New Zealand Prime Minister Jacinda Ardern attended the 73rd United Nations General Assembly in New York with an unusual guest in tow: her infant daughter Neve Te Aroha. Ardern made history as the first female world leader to attend the general assembly meeting with her three-month-old daughter, reported The Guardian.
The prime minister is still breastfeeding, requiring her to bring baby Neve to New York for the six-day trip. The baby was born in June and Ardern took six weeks maternity leave to be with her before returning to work in early August. After showing up to the U.N. on Monday, Ardern gave a speech at the Nelson Mandela peace summit while her partner Clarke Gayford held the baby.
The Today Show interviewed Ardern about her experience as a mother, asking if it was harder to govern her country or take the infant on a plane. The prime minister responded that “It felt at the time on par” and added that she had apologized in advance to fellow plane passengers. She also revealed that being a mom “had far surpassed my expectations.”
Ardern spoke to the New Zealand Herald about her partner, who is a fishing television presenter, and his role in the trip. She commented that they weren’t planning on bringing their daughter to any official events but that Gayford is the baby’s main caretaker and traveled along to take care of her. She also mentioned that Gayford’s tickets to New York and expenses were covered out of pocket instead of using taxpayer money as he would also be attending spousal engagements.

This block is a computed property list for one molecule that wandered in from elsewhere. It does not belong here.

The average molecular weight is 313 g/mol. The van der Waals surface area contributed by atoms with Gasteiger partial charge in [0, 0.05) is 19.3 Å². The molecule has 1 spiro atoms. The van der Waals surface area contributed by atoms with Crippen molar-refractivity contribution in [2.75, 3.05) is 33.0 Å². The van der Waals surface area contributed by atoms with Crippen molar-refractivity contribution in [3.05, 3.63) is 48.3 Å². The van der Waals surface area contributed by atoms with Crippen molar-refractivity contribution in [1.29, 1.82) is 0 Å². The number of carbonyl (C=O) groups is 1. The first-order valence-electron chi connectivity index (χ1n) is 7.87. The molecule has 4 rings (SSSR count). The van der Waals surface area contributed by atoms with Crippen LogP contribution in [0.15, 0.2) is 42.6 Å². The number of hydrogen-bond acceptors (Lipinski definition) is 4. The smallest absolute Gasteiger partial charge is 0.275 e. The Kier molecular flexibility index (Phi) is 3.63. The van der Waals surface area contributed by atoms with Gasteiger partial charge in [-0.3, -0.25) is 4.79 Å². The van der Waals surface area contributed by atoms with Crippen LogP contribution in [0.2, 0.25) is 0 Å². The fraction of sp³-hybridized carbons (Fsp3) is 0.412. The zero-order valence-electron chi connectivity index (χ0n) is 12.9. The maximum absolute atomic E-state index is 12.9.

Because everyone on twitter's been asking to see Neve's UN id, staff here whipped one up.
I wish I could have captured the startled look on a Japanese delegation inside UN yesterday who walked into a meeting room in the middle of a nappy change.
Great yarn for her 21st. pic.twitter.com/838BI96VYX
— Clarke Gayford (@NZClarke) September 24, 2018
“There is no spousal program for this, so we just made a judgment call that we would cover his travel for this trip. He will be going to some things, but he’s primarily traveling to care for Neve.”
At Unicef’s social good summit on Sunday, Ardern spoke about her commitment to ending child poverty and making the world a better place for her daughter to grow up in.
“I have the ability to take my child to work, there’s not many places you can do that. I am not the gold standard for bringing up a child in this current environment because there are things about my circumstances that are not the same…If I can do one thing, and that is change the way we think about these things, then I will be pleased we have achieved something.”
The only other world leader to give birth while in office was Pakistani prime minister Benazir Bhutto in 1990. She was dismissed from office seven months after the birth of her daughter.